For years, Eric Lundgren has fought to cut down on e-waste, or the millions of electronic devices that are discarded every day. Now, his obsession may send him to prison: The 33-year-old is facing criminal copyright infringement charges for dispersing 28,000 Microsoft restore discs that would help older computers last longer. Lundgren maintains that he merely intended to do a good thing for the planet (and owners of old computers), but happened to get in the way of “planned obsolescence” — or the act of corporations giving their products artificially short lifespans to bolster sales. In February 2017, he pleaded guilty to 2 of the 21 counts, and he was handed a 15-month prison sentence and a $50k fine. “My actions helped consumers, protected our environment, and resulted in zero revenue loss to Microsoft,” Lundgren told Forbes last year. “I believe that consumers should have the right to repair their property and I [may be] going to prison because of this belief.” The Hustle (4 minutes)
Social Capital – an innovative VC firm and #19 on Fast Company’s Most Innovative Company of 2018 – believes the first step to fixing capitalism is rebuilding venture capital, capitalism’s money engine. While much of the rest of finance has become rigorously analytical, early-stage investing remains fueled by privileged networks and gut-instinct decision-making. In Chamath Palihapitiya’s view, that approach reinforces biases that disadvantage founders who exist outside of Silicon Valley’s (white, male) norms. It also handicaps startups addressing some of the thorniest issues in industries like education, healthcare, and space, which are often perceived as too risky. Last spring, he unveiled the centerpiece of that effort: Capital-as-a-Service, or CAAS, a software tool that automates early-stage investment decisions, effectively allowing Social Capital to back founders, sight unseen. So far, the program has received applications from more than 3,000 startups and invested in 30, with an average check size of $70,000. Half the funded CEOs are non-white and 40% are women. (Compare that to Silicon Valley at large, where less than 5% of venture deals in 2016 involved women-led startups.) Fast Company (14 minutes)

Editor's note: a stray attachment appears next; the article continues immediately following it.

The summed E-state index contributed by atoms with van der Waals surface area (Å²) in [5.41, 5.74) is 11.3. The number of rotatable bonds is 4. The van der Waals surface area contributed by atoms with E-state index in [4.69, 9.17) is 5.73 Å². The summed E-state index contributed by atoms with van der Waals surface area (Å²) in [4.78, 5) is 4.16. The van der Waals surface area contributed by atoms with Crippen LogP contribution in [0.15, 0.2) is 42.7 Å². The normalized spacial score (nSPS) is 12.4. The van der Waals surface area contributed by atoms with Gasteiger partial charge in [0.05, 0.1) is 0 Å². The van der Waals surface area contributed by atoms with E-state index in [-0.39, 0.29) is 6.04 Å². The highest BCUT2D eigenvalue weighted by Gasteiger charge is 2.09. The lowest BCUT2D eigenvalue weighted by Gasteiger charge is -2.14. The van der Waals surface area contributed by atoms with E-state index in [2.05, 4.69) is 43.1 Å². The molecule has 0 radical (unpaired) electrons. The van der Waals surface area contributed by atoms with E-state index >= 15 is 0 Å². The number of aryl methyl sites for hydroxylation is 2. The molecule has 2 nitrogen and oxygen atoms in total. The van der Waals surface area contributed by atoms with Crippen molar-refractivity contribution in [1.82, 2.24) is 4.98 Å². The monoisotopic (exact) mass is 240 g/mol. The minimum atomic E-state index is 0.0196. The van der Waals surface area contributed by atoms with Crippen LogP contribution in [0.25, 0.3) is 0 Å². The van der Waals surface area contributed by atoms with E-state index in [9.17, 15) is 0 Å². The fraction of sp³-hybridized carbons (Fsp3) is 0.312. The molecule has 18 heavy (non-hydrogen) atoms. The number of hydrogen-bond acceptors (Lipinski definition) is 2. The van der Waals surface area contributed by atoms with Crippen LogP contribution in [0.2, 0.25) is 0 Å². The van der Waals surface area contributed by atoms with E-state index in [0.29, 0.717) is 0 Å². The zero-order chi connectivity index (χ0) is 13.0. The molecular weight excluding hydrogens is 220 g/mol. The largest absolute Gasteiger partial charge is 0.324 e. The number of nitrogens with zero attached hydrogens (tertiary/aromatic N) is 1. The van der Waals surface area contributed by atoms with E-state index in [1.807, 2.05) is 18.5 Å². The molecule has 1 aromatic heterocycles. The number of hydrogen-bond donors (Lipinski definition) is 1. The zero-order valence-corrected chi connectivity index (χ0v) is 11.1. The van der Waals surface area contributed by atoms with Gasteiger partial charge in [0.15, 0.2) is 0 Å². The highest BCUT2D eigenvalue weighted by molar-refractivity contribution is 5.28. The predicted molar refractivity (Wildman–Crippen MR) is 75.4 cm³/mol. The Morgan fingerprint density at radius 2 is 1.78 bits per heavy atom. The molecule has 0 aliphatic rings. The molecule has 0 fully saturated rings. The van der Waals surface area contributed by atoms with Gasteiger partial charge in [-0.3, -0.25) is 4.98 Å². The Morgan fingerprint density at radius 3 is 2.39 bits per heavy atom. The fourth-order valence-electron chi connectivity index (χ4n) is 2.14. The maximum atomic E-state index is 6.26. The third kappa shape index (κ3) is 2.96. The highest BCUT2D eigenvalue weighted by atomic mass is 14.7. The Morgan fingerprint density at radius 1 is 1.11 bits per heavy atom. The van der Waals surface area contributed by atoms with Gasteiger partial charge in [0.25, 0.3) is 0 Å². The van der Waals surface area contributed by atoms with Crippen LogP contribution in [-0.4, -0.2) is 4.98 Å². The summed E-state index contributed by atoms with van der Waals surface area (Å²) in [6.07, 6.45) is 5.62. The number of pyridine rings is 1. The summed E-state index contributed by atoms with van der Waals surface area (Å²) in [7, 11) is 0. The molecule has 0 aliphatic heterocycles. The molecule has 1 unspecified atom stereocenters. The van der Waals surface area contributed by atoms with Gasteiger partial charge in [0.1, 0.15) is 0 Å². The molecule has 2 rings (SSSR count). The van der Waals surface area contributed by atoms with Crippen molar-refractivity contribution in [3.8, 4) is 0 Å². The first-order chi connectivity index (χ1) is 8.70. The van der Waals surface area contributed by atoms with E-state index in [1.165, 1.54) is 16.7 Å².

Common Sense & AI
To make real progress in A.I., we have to overcome the big challenges in the area of common sense. In order to achieve that end, Paul Allen just pumped an additional $125 million into his nonprofit computer research lab. Today, machines can recognize nearby objects, identify spoken words, translate one language into another and mimic other human tasks with an accuracy that was not possible just a few years ago. These talents are readily apparent in the new wave of autonomous vehicles, warehouse robotics, smartphones and digital assistants. But these machines struggle with other basic tasks. Though Amazon’s Alexa does a good job of recognizing what you say, it cannot respond to anything more than basic commands and questions. When confronted with heavy traffic or unexpected situations, driverless cars just sit there. New York Times (5 minutes)